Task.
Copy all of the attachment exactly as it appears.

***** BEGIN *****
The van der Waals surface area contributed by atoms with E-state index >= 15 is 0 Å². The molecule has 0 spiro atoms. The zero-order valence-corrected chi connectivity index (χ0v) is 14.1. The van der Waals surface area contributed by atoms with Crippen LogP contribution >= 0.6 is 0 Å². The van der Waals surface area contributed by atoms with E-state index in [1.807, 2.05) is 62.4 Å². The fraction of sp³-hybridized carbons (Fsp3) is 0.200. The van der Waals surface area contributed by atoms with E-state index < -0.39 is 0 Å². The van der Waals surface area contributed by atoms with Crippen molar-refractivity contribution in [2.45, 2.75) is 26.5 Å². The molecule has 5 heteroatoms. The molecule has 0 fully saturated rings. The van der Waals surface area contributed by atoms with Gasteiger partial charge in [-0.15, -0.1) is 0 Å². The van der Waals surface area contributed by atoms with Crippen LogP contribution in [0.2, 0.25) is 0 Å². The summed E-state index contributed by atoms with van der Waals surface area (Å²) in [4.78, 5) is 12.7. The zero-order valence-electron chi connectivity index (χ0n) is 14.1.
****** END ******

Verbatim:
The van der Waals surface area contributed by atoms with E-state index >= 15 is 0 Å². The molecule has 0 spiro atoms. The zero-order valence-corrected chi connectivity index (χ0v) is 14.1. The van der Waals surface area contributed by atoms with Crippen LogP contribution >= 0.6 is 0 Å². The van der Waals surface area contributed by atoms with E-state index in [1.807, 2.05) is 62.4 Å². The fraction of sp³-hybridized carbons (Fsp3) is 0.200. The van der Waals surface area contributed by atoms with E-state index < -0.39 is 0 Å². The van der Waals surface area contributed by atoms with Crippen molar-refractivity contribution in [2.45, 2.75) is 26.5 Å². The molecule has 5 heteroatoms. The molecule has 0 fully saturated rings. The van der Waals surface area contributed by atoms with Gasteiger partial charge in [-0.15, -0.1) is 0 Å². The van der Waals surface area contributed by atoms with Crippen LogP contribution in [0.2, 0.25) is 0 Å². The summed E-state index contributed by atoms with van der Waals surface area (Å²) in [4.78, 5) is 12.7. The zero-order valence-electron chi connectivity index (χ0n) is 14.1.